Predictors of incidence of clinically significant depressive symptoms in the elderly: 10-year follow-up study of the Bambui cohort study of aging

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Abstract

Objective:

We aim to evaluate the incidence rate and predictors of clinically significant depressive symptoms (CSDS) over 10 years of follow-up from a population-based cohort study (the Bambui Cohort Study of Aging).

Methods:

We calculated the predictors of incidence of CSDS over 10 years of follow-up by the Cox proportional regression analysis. Depressive symptoms were evaluated by GHQ-12 and scores of five or higher indicated CSDS.

Results:

The annualized incidence rate of clinically significant depressive symptoms was 46 per 1000 person-year. In the multivariate analysis, the main predictors of CSDS were cognitive impairment (HR = 1,69 CI95% [1,20 – 2.37], p = 0.002), diabetes (HR = 1.59 CI95% [1.14 – 2.20], p = 0.006), use of 2 to 4 (HR = 1,95 CI95% [1.21 – 3.15], p = 0.006) and of 5 or more medications in the last 90 days (HR = 2.19 CI95% [1.31 – 3.66], p = 0.003) and higher baseline depressive symptoms (HR = 2.12 CI95% [1.61 – 2.78], p < 0.001).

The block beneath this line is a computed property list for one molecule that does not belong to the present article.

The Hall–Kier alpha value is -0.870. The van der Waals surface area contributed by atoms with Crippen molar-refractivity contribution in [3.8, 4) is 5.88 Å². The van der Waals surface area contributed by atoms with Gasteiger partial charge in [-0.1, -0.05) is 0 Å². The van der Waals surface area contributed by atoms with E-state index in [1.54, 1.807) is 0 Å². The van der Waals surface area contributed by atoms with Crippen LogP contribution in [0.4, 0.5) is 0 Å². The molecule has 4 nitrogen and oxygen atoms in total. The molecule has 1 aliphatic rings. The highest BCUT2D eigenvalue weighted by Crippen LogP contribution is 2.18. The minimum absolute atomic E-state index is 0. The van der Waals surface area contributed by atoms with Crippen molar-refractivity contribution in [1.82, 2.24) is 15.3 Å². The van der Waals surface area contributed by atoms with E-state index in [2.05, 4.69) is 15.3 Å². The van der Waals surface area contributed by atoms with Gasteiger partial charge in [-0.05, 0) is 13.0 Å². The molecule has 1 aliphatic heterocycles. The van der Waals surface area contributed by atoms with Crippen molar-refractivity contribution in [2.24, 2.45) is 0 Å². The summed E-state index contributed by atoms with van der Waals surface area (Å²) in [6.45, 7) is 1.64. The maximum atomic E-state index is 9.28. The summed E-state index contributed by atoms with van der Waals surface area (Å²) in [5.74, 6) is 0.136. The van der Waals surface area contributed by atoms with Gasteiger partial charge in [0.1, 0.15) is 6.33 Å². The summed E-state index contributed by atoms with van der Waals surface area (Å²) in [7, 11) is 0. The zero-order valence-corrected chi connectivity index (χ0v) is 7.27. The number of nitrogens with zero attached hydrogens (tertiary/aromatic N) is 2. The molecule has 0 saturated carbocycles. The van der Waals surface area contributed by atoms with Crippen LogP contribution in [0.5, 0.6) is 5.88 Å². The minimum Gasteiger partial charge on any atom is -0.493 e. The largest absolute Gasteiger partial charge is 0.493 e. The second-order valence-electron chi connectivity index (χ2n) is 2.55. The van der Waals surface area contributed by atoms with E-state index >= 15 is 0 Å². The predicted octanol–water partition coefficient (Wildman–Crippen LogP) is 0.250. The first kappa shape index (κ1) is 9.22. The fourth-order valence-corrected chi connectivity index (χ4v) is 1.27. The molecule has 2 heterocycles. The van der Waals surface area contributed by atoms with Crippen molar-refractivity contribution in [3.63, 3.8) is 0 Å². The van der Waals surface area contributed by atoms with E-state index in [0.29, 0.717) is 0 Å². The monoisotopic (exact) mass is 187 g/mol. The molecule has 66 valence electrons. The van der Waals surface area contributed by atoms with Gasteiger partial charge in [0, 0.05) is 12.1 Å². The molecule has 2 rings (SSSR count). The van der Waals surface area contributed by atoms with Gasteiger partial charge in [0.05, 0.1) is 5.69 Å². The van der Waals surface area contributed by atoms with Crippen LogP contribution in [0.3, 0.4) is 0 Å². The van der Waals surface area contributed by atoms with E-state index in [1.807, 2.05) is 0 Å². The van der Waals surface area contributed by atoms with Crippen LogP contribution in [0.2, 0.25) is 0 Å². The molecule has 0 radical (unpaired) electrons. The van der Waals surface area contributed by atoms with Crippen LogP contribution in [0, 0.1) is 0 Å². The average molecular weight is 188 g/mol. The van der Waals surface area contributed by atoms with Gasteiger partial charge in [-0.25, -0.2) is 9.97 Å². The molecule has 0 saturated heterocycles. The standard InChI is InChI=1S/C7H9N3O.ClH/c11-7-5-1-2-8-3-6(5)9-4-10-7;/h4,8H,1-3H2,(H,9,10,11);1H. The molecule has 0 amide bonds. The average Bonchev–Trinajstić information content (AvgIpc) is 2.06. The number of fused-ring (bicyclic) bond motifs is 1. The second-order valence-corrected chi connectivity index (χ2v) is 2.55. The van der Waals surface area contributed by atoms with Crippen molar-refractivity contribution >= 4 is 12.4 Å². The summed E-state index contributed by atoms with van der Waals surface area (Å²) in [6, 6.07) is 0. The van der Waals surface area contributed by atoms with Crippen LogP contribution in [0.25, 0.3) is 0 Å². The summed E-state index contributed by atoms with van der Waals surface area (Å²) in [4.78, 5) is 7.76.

Conclusion:

These results highlight the importance of higher depressive symptoms, cognitive impairment and endocrine-metabolic disorders to the development of depressive symptoms in older adults. These findings provide a framework for the development of interventions to prevent the emergence of clinically significant depressive symptoms in the elderly. Copyright © 2015 John Wiley & Sons, Ltd.

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